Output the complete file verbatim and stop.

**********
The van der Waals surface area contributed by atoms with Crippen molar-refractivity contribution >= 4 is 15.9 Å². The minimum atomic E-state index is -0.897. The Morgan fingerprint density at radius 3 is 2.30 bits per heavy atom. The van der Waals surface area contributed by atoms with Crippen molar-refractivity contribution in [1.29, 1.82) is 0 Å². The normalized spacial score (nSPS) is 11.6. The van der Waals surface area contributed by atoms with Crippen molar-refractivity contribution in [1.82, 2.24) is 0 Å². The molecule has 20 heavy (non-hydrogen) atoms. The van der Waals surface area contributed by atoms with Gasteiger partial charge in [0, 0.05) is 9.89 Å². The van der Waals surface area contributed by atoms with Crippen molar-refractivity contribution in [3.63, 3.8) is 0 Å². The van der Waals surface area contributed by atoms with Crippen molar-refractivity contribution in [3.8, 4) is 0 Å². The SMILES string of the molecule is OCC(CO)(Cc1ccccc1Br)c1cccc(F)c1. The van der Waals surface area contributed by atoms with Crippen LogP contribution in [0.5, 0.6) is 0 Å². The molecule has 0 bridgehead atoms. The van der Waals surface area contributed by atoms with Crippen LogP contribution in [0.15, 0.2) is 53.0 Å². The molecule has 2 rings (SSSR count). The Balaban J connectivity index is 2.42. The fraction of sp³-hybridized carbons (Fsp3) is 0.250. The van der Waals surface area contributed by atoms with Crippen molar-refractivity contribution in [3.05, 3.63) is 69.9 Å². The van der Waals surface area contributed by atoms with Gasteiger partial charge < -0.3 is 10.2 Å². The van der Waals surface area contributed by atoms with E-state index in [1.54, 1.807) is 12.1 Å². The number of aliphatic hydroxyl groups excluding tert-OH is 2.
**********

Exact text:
The van der Waals surface area contributed by atoms with Crippen molar-refractivity contribution >= 4 is 15.9 Å². The minimum atomic E-state index is -0.897. The Morgan fingerprint density at radius 3 is 2.30 bits per heavy atom. The van der Waals surface area contributed by atoms with Crippen molar-refractivity contribution in [1.29, 1.82) is 0 Å². The normalized spacial score (nSPS) is 11.6. The van der Waals surface area contributed by atoms with Crippen molar-refractivity contribution in [1.82, 2.24) is 0 Å². The molecule has 20 heavy (non-hydrogen) atoms. The van der Waals surface area contributed by atoms with Gasteiger partial charge in [0, 0.05) is 9.89 Å². The van der Waals surface area contributed by atoms with Crippen molar-refractivity contribution in [3.63, 3.8) is 0 Å². The van der Waals surface area contributed by atoms with Crippen molar-refractivity contribution in [3.8, 4) is 0 Å². The SMILES string of the molecule is OCC(CO)(Cc1ccccc1Br)c1cccc(F)c1. The van der Waals surface area contributed by atoms with Crippen LogP contribution in [0.5, 0.6) is 0 Å². The molecule has 0 bridgehead atoms. The van der Waals surface area contributed by atoms with Crippen LogP contribution in [0.15, 0.2) is 53.0 Å². The molecule has 2 rings (SSSR count). The Balaban J connectivity index is 2.42. The fraction of sp³-hybridized carbons (Fsp3) is 0.250. The van der Waals surface area contributed by atoms with Crippen molar-refractivity contribution in [3.05, 3.63) is 69.9 Å². The van der Waals surface area contributed by atoms with Gasteiger partial charge < -0.3 is 10.2 Å². The van der Waals surface area contributed by atoms with E-state index in [1.54, 1.807) is 12.1 Å². The number of aliphatic hydroxyl groups excluding tert-OH is 2.